Maybe that’s why the after picture was at night…everyone was already done with their business and left and only a couple scooters left, so easy clean up for the police, not too much work for them. Like always, it will go back to normal…
Oh yeah, lol, all those city hall employees done for the day
Found out an acquaintance has been busy looking after his mother recently since she was hit by a car from behind while crossing the street on a crosswalk. Driver that hit her told police she didn’t see her because of the A-pillar. Acquaintance’s mother had to get cut open a few times by the doctors but seems to be doing better now.
Saw this on the S. Korea subreddit…Seoul going to be widening sidewalks, adding bike lanes, more green in a couple of areas.
Taipei will get there too. Give it another 30 years or so.
Laughs in Kaohsiung
Taipei City has done so much in that regard. It’s not perfect, but compared to 20 years ago, it’s day and night. It’s very difficult to widen streets and create bike lanes in a city with this kind of population density.
There is much more space to work with in Seoul.
There actually was, early in the Ko administration, a nice sidewalk widening campaign on some of the larger arteries: Xinsheng South Road, Fuxing North and South Road, plus the earlier redesign of Xinyi Road when the Red Line was extended.
Fully agree though that more can and should be done to improve the situation!
I live in Luzhou and they’re making a great effort to redo the sidewalks here. Expanding and standardizing them as well as making them more wheelchair accessible. Car and scooter drivers really seem to love them now because they have more space to park on.
The A-pillars seem to be the “excuse du jour” these days.
Following this trend, I might as well claim that the frames of my eyeglasses made me not see things!
Introduce this software to Taiwan, police tech team need to deactivate, no way could they keep up with the amount traffic violations.
“The situation is not helped by the habit here of randomly stopping wherever the hell people want to stop . . .”
I like to joke that partly the problem is linguistic, i.e. ‘ting che’ covers both ‘stop the car’ and ‘park the car’; so people think that if they have stopped the car, they are properly parked.
…Tons of traffic lanes on most of the streets. The real reason it’s difficult is because they are not committed to it and even when they do build bike lanes, they are semi useless and on the pavement with the rest of the rabble. Let’s face it, Taiwan is a sad joke in this regard.
In my experience the bike lanes on some major roads like Xinyi, Xinsheng, Ren’ai, Fuxing, etc. work well. I usually avoid riding along streets without bike lanes. Rather go through back alleys.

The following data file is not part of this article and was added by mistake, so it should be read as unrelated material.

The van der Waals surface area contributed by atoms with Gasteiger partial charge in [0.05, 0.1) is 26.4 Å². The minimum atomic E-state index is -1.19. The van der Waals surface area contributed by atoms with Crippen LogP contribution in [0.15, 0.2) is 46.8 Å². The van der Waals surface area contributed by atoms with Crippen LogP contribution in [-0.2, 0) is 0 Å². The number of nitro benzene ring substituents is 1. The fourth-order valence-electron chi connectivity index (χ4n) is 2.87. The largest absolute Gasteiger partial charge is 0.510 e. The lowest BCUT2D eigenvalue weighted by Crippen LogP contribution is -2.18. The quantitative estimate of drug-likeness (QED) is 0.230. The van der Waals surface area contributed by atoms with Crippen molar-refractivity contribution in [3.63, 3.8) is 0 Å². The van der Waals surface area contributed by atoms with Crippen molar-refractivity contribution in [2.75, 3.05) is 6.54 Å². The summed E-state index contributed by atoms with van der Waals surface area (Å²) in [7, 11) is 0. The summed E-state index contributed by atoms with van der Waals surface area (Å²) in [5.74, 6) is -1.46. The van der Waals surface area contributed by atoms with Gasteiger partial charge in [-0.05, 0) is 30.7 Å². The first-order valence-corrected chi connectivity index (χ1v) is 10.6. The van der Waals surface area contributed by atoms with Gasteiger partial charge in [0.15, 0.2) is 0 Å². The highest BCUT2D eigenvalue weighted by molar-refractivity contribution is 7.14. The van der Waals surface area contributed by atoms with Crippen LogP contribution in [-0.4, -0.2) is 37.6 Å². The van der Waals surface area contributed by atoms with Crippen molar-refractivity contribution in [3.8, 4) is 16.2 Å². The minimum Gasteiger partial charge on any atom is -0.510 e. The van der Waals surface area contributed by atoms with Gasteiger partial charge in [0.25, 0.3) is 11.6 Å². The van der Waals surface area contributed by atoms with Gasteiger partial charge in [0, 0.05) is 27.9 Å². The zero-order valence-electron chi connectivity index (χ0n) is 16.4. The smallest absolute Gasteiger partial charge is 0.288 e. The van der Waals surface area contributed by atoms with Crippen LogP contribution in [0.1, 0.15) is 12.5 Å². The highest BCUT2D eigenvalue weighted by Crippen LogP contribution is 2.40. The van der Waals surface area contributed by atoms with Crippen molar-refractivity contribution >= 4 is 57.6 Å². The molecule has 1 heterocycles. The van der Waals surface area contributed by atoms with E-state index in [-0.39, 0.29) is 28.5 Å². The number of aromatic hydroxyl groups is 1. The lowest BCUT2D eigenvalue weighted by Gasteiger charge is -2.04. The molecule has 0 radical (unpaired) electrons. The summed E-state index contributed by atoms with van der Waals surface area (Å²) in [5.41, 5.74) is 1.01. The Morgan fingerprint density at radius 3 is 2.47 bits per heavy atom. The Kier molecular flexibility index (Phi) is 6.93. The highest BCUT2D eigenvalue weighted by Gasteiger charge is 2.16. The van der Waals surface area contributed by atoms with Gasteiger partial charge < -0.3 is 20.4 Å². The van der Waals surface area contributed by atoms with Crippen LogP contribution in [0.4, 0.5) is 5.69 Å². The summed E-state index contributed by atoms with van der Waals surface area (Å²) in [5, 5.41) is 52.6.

I think pedestrians walking on bike lanes is a problem, but so is bikers on pedestrian-only sidewalk. It is what it is. No easy solutions.
They tried separate bike lanes on the road and it was a disaster as cars and trucks pulled onto them. The outside pavement is a good compromise.
Nothing beats purpose built aerial bike lanes or riverside/railside bike lanes.
The problem is the only way to stop cars and scooters from using sidewalks or going where they are not supposed to is physical barriers. It becomes problematic if you have to use them everywhere.
I ride near da an park every day. The park part is ok, because there is a lot of space and no business. But there’s still people walking in the bike lane, bikes in the walking lane etc. It isn’t great. As soon as you get to normal road with business’s etc chaos resumes. The part in front
of dongmen station is totally crowded. My preferred route to school is down the alleys because they are quiet, little traffic or people to deal with.
I seriously doubt they were committed to making it work either. Here’s how i would do it. Keep the cycle lanes within the pavement zone, but lower it road level. That would keep cyclists and pedestrians separated, and with the barrier to the actual road still there traffic wouldn’t use it either - probably would need some enforcement on this it is Taiwan after all.
By making a bike lane part of the roads area theres too much ma fan to deal with. Bus stops, taxis, people parking infront of 7-11, delivery vans. Not saying it isn’t doable but its virtually impossible here where there is no will for such a thing.
Taipei feels like a dream compared to Taichung…at least that’s how I feel everytime I visit
So is this barrier painted on the ground or protruding from the road surface? If it’s protruded, I doubt many cyclists will be able to stay in that narrow lane when passing each other given their cycling skills.